Government ready to fuel the rise of autonomous ca… – Pittsburgh Post-Gazette
WASHINGTON — The Obama administration has announced that it will work with automakers and state governments on a national policy to speed up the arrival of driverless cars on U.S. highways.
Transportation Secretary Anthony Foxx promised a series of initiatives that will help untangle the myriad legal and technical issues that could gum up the process.
“We are bullish on automated vehicles,” Mr. Foxx said Thursday. “Today’s actions and those we will pursue in the coming months will provide the foundation and the path forward for manufacturers, state officials and consumers to use new technologies and achieve their full safety potential.”
The plan laid out by Mr. Foxx in a speech at the Detroit Auto Show foresees an active federal role in promoting high-tech innovations in an evolution toward self-driving cars that will take several decades.
Mr. Foxx said the National Highway Traffic Safety Administration will work with automakers and state governments to develop prototype laws and regulations for state lawmakers to consider.
Automakers seeking to road test their driverless cars now must deal with a patchwork of state regulations.
Mr. Foxx said NHTSA also would work with automakers during the next six months to refine the performance characteristics and testing methods for autonomous cars.
He said the department would consider seeking any new authority necessary to get driverless cars on the road “in large numbers when demonstrated to provide an equivalent or higher level of safety than is now available.”
The federal push comes on the heels of data from driverless-car developers that suggests that their vehicles perform admirably under ideal conditions but run into more problems on unfamiliar routes or when the weather gets rough.
The California Department of Motor Vehicles required seven companies to disclose how frequently drivers had to take control away from the computer running the vehicle.
One of the developers, Google, said that in driving 424,000 miles, its drivers had to take the wheel of the test vehicles 341 times to prevent a collision or when software failed. Five other companies said they had 2,400 driver takeovers while logging 36,000 miles.
But as the federal government continues to fuel momentum for driverless cars, developing the technology is the least of the challenges.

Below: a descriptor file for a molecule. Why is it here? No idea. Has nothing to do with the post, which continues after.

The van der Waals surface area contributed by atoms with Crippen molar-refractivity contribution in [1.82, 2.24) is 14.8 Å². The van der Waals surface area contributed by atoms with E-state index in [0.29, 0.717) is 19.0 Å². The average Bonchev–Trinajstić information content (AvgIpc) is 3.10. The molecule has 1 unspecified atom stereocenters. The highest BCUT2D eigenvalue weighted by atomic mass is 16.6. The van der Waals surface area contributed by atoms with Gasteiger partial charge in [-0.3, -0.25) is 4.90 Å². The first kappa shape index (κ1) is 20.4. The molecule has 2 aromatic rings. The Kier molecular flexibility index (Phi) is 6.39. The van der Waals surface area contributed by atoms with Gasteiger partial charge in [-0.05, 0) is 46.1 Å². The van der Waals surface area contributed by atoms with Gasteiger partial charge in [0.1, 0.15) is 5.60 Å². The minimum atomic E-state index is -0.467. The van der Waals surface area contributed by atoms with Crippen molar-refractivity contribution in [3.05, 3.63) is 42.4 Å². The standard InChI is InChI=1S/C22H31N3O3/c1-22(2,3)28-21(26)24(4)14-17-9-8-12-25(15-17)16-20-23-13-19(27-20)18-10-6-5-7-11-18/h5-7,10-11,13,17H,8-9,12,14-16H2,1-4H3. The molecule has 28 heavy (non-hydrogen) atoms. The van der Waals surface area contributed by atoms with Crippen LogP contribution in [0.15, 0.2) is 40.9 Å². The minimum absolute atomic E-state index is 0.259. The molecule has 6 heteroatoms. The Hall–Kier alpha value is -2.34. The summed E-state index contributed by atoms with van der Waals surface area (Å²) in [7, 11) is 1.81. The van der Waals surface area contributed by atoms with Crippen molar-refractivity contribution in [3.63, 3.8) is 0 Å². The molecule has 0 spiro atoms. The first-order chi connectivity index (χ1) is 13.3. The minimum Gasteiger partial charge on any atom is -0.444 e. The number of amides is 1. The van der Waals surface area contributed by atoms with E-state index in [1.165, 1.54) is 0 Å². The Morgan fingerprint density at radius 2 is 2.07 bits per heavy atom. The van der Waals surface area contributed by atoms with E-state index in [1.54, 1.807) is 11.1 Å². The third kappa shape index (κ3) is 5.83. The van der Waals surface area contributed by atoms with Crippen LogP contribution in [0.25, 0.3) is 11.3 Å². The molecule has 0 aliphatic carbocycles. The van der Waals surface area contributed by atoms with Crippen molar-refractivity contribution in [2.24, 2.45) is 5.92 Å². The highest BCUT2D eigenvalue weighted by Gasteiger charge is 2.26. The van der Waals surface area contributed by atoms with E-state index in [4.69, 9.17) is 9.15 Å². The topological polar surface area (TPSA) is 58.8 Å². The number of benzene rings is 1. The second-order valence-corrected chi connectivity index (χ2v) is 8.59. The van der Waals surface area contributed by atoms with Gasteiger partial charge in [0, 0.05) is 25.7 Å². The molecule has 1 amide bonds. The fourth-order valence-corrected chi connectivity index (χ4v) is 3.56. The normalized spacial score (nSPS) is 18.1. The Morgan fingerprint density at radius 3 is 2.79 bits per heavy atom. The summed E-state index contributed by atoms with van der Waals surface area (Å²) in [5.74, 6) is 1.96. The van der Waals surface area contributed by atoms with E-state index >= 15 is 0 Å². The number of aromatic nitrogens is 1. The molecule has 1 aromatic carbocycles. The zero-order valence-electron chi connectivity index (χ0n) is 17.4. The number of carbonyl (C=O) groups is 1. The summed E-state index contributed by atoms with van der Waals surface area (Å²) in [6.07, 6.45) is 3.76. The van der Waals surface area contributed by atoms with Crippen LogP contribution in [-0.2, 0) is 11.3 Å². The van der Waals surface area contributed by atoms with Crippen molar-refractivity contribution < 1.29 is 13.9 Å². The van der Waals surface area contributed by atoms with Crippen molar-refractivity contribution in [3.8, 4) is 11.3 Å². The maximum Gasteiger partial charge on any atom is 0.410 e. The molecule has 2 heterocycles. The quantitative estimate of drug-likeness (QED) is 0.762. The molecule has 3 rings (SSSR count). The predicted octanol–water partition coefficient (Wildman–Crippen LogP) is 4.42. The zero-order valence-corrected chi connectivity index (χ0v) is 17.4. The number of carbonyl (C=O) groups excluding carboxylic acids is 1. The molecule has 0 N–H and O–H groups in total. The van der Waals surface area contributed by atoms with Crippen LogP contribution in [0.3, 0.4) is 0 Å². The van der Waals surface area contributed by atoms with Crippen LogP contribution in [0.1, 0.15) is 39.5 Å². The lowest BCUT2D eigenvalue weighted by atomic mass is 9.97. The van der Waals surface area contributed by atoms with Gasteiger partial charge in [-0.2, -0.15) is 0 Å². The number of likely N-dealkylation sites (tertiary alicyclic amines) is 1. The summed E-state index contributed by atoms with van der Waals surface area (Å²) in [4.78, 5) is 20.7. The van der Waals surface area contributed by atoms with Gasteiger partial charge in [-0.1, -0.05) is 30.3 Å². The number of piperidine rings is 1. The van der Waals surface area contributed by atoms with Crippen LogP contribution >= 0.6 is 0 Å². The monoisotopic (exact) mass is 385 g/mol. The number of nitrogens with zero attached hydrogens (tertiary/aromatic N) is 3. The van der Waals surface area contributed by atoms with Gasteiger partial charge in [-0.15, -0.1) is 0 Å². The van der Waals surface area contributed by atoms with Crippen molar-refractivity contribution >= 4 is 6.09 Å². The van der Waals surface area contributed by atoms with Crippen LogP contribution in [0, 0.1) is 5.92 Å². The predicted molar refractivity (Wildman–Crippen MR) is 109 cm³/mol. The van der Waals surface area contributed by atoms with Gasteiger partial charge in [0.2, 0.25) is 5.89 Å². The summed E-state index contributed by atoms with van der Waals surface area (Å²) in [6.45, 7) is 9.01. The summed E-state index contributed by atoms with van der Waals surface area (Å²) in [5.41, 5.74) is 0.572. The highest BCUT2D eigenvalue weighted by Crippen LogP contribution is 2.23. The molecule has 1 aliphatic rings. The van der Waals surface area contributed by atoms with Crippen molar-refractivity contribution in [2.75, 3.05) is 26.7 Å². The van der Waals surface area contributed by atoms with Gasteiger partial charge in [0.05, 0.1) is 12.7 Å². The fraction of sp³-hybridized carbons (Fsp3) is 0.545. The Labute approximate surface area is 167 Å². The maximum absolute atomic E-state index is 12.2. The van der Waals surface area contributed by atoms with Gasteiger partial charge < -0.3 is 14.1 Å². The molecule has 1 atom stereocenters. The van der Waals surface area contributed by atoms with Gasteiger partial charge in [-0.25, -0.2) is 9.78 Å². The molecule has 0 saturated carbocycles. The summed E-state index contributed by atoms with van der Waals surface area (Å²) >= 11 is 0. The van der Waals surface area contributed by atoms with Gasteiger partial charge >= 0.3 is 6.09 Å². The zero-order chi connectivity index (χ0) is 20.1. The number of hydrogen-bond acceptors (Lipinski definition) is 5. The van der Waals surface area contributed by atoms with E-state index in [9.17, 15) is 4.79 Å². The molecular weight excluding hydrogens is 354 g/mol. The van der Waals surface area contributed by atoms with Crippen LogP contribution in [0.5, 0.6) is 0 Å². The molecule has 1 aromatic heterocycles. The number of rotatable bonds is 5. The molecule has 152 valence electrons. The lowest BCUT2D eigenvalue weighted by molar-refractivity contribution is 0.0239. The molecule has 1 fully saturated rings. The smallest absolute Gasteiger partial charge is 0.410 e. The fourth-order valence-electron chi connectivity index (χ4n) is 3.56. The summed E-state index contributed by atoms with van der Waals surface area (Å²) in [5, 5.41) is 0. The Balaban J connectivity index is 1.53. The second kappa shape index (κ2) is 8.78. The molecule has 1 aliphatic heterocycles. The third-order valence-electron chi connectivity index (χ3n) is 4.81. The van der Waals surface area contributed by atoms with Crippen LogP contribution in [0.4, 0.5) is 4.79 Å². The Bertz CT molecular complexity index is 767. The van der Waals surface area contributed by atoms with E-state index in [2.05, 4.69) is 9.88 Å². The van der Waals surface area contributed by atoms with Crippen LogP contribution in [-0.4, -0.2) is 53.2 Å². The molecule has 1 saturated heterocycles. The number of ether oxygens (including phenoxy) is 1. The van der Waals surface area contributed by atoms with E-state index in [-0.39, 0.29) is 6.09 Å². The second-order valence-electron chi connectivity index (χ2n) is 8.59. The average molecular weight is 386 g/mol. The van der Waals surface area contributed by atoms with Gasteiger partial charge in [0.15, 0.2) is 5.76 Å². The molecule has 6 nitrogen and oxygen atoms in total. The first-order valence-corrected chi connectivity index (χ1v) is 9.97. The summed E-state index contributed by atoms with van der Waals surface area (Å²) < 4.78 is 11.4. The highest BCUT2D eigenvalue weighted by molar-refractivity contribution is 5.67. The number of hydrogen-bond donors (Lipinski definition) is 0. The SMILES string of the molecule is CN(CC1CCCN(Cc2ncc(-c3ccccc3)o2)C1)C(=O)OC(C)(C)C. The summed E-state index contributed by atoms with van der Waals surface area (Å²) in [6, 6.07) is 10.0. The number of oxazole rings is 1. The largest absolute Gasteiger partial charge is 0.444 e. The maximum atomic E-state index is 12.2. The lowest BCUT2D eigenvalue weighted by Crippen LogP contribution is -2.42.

Put an autonomous car on the interstate system right now, and it has the ability to drive from coast to coast without the touch of a driver, except when it is time to refuel.
The software of autonomous vehicles needs plenty of tweaking and refinement to be city-street ready, but the basic ability of the cars to get around on their own has been proven by test vehicles all over the nation, including on the congested streets of Washington, D.C.
A bigger chore for those advancing the self-driving car could be called the psycho-societal challenge. Generations of drivers taught the wisdom of two hands on the wheel will want to be convinced that no-hands is just as safe, or even safer.
But before they get the chance to experience that themselves, so much else has to change. The states, which are responsible for driving laws, have to come up with how this brave new world will function.
Those lawmakers, perhaps in concert with insurance companies, must decide who should be liable if a self-driving car makes a bad decision that causes an accident: the owner, who should have interceded to save the day; the automaker; the computer programer who wrote the faulty program; or all of them?
Once the nitty-gritty needed to make the system work is resolved, the drivers at risk of being replaced by software will come into play.
There is belief that they will be gently lulled along toward giving up the wheel through a series of baby steps, the latest being collision-avoidance technology that alerts drivers in dangerous situations. If they get comfortable with a car telling them what to do, they may come to trust its computer with additional responsibilities.
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